Lung Function Test
These are reasons you might need a lung function test:
- You constantly feel like you can't catch your breath.
- You have asthma.
- You're living with Chronic Obstructive Pulmonary Disease (COPD), which is a type of lung disease that can make it hard to breathe.
- You have restrictive lung disease, another condition that can limit your breathing.
- You need to get checked before having surgery.
- You're having issues with lung-related health problems or disabilities.
The Lung Function Test, also called a Spirometry Test, is a procedure designed to measure how well your lungs are functioning. This is done by examining how much air you inhale, how much you exhale, and how quickly you exhale. This test can be key in diagnosing various respiratory conditions and in monitoring the effectiveness of ongoing treatment.
During the test, you'll breathe into a mouthpiece connected to a machine through some tubing. You'll be asked to take a deep breath and then exhale as forcefully as you can. This may make you feel briefly short of breath, but it's a normal part of the procedure.
The next part involves measuring your diffusion capacity or Gas Transfer - basically, how effectively oxygen moves from your lungs into your blood. You'll do this by breathing a harmless gas for a very brief time, then exhaling so we can measure the concentration of the gas in the air you breathe out. The difference between the gas inhaled and exhaled gives us the information we need.
What can I expect during the test?
The test is broken down into two parts and takes about 30 minutes to complete:
- You'll start by breathing normally, then take a deep breath in and blow out as hard and fast as possible.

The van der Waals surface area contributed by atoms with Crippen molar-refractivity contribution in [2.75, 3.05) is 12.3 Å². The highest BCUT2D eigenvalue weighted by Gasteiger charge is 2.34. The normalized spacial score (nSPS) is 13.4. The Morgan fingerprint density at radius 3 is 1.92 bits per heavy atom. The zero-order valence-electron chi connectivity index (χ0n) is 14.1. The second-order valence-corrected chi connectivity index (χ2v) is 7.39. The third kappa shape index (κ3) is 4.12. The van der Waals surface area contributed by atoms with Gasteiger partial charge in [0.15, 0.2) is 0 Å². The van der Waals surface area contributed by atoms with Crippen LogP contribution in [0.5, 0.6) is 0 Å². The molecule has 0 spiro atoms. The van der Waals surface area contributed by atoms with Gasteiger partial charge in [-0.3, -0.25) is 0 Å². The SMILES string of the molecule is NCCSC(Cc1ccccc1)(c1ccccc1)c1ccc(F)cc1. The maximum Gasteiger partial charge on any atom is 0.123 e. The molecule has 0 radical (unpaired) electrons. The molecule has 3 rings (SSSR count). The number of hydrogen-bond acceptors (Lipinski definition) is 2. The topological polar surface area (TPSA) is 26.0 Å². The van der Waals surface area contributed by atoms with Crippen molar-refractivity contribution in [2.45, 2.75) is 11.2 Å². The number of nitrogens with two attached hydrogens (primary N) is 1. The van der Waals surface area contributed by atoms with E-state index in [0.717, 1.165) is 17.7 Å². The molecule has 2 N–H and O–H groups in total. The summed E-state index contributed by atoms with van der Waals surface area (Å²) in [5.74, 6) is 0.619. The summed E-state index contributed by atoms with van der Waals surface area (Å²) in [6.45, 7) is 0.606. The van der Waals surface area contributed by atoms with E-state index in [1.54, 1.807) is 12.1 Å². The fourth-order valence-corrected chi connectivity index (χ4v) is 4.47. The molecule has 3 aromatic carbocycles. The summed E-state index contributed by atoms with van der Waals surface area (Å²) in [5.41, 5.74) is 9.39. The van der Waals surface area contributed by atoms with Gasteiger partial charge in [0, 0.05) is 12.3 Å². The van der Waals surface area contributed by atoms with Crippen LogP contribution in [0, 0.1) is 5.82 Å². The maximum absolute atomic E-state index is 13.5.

- Then, you'll breathe in and continue breathing normally.
- We'll do this cycle at least three times to ensure we get accurate readings.
- Following this, you'll take some Ventolin, wait 4 minutes, and we'll repeat the process.
Gas Transfer Test:
- Just like in the Spirometry, you'll breathe normally, take a deep breath in, then exhale until your lungs are empty.
- Then, you'll quickly and deeply inhale a harmless gas.
- After holding your breath for about 10 seconds, you'll exhale completely.
- Finally, you'll breathe in and continue breathing normally.
- We'll repeat this cycle at least twice, with a 4-minute break in between.
What are the risks of the test?
Performing the Lung Function Test requires you to exert your lungs, so you may temporarily feel out of breath or dizzy, or you might find yourself coughing. There's also a small chance that the deep inhalation could trigger an asthma-like response in some people. However, rest assured that we're equipped to handle such situations and your safety is our primary concern.
(This test will take up to 30 minutes)
To make sure the Lung Function Test gives us the most accurate results, please follow these guidelines:
Avoid smoking for at least 6 hours before the test.
Some lung medications (like inhalers) should not be taken before the test. Here's a list of specific ones to stop:
- 12 hours before the test, stop taking these medications: Alvesco, Anoro, Atrovent, Beclomethasone, Breo, Breo-Ellipta, Bretaris, Brimica, Flixotide, Flutiform, Incruse, Onbrez, Oxis, Pulmicort, Salmeterol, Seebri, Seretide, Serevent, Singulair, Spiolto, Spiriva, Symbicort & Ultibro.
- 4 hours before the test, unless absolutely necessary, stop taking these medications: Airomir, Asmol, Brezhaer, Bricanyl & Ventolin.
Please also let us know if any of the following apply to you:
- If you've had eye surgery, chest surgery, or abdominal (belly) surgery in the past 6 weeks.
- If you're currently experiencing chest pain, or have had a recent heart attack or unstable heart condition.
- If you have active tuberculosis (TB) or a respiratory infection like a cold or the flu.
- If you have a bulging blood vessel (aneurysm) in your chest, abdomen, or brain.
Your safety is our priority, and this information will help us ensure your test goes smoothly.